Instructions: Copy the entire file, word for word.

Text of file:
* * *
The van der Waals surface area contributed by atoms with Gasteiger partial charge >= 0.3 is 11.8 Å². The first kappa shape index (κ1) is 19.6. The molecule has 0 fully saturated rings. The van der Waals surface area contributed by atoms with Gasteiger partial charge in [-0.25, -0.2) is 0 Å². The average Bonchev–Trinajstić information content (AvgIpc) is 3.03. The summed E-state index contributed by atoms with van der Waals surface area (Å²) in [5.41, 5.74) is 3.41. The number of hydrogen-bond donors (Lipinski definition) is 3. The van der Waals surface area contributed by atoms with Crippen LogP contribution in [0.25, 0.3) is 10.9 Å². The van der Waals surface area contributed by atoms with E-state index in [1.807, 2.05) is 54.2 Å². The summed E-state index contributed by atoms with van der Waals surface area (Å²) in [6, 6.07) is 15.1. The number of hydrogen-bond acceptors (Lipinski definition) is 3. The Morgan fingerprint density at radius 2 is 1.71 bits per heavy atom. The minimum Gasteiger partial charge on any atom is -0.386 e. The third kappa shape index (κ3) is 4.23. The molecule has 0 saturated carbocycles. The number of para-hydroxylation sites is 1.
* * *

The van der Waals surface area contributed by atoms with Gasteiger partial charge >= 0.3 is 11.8 Å². The first kappa shape index (κ1) is 19.6. The molecule has 0 fully saturated rings. The van der Waals surface area contributed by atoms with Gasteiger partial charge in [-0.25, -0.2) is 0 Å². The average Bonchev–Trinajstić information content (AvgIpc) is 3.03. The summed E-state index contributed by atoms with van der Waals surface area (Å²) in [5.41, 5.74) is 3.41. The number of hydrogen-bond donors (Lipinski definition) is 3. The van der Waals surface area contributed by atoms with Crippen LogP contribution in [0.25, 0.3) is 10.9 Å². The van der Waals surface area contributed by atoms with E-state index in [1.807, 2.05) is 54.2 Å². The summed E-state index contributed by atoms with van der Waals surface area (Å²) in [6, 6.07) is 15.1. The number of hydrogen-bond acceptors (Lipinski definition) is 3. The Morgan fingerprint density at radius 2 is 1.71 bits per heavy atom. The minimum Gasteiger partial charge on any atom is -0.386 e. The third kappa shape index (κ3) is 4.23. The molecule has 0 saturated carbocycles. The number of para-hydroxylation sites is 1.